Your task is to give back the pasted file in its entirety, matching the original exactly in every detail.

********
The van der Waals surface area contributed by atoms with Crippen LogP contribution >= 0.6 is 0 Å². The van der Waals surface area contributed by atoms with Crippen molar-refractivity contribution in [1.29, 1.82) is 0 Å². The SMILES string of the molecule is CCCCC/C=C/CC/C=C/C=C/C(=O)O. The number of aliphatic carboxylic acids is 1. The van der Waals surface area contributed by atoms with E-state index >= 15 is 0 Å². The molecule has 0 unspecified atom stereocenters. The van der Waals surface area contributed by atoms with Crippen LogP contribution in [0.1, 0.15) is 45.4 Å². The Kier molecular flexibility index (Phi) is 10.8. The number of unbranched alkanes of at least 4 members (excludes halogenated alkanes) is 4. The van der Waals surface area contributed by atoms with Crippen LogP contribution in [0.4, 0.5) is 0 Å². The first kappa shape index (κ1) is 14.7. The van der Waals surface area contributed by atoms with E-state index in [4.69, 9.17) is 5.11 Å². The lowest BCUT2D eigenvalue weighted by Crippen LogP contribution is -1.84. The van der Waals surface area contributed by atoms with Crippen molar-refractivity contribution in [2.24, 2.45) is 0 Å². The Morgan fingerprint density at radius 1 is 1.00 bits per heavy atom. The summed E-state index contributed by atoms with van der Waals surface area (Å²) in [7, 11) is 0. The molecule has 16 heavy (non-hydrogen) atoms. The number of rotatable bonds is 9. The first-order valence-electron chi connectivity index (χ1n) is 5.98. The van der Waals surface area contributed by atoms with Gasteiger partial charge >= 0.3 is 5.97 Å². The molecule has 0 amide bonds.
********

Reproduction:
The van der Waals surface area contributed by atoms with Crippen LogP contribution >= 0.6 is 0 Å². The van der Waals surface area contributed by atoms with Crippen molar-refractivity contribution in [1.29, 1.82) is 0 Å². The SMILES string of the molecule is CCCCC/C=C/CC/C=C/C=C/C(=O)O. The number of aliphatic carboxylic acids is 1. The van der Waals surface area contributed by atoms with E-state index >= 15 is 0 Å². The molecule has 0 unspecified atom stereocenters. The van der Waals surface area contributed by atoms with Crippen LogP contribution in [0.1, 0.15) is 45.4 Å². The Kier molecular flexibility index (Phi) is 10.8. The number of unbranched alkanes of at least 4 members (excludes halogenated alkanes) is 4. The van der Waals surface area contributed by atoms with Crippen LogP contribution in [0.4, 0.5) is 0 Å². The first kappa shape index (κ1) is 14.7. The van der Waals surface area contributed by atoms with E-state index in [4.69, 9.17) is 5.11 Å². The lowest BCUT2D eigenvalue weighted by Crippen LogP contribution is -1.84. The van der Waals surface area contributed by atoms with Crippen molar-refractivity contribution in [2.24, 2.45) is 0 Å². The Morgan fingerprint density at radius 1 is 1.00 bits per heavy atom. The summed E-state index contributed by atoms with van der Waals surface area (Å²) in [7, 11) is 0. The molecule has 16 heavy (non-hydrogen) atoms. The number of rotatable bonds is 9. The first-order valence-electron chi connectivity index (χ1n) is 5.98. The van der Waals surface area contributed by atoms with Gasteiger partial charge >= 0.3 is 5.97 Å². The molecule has 0 amide bonds.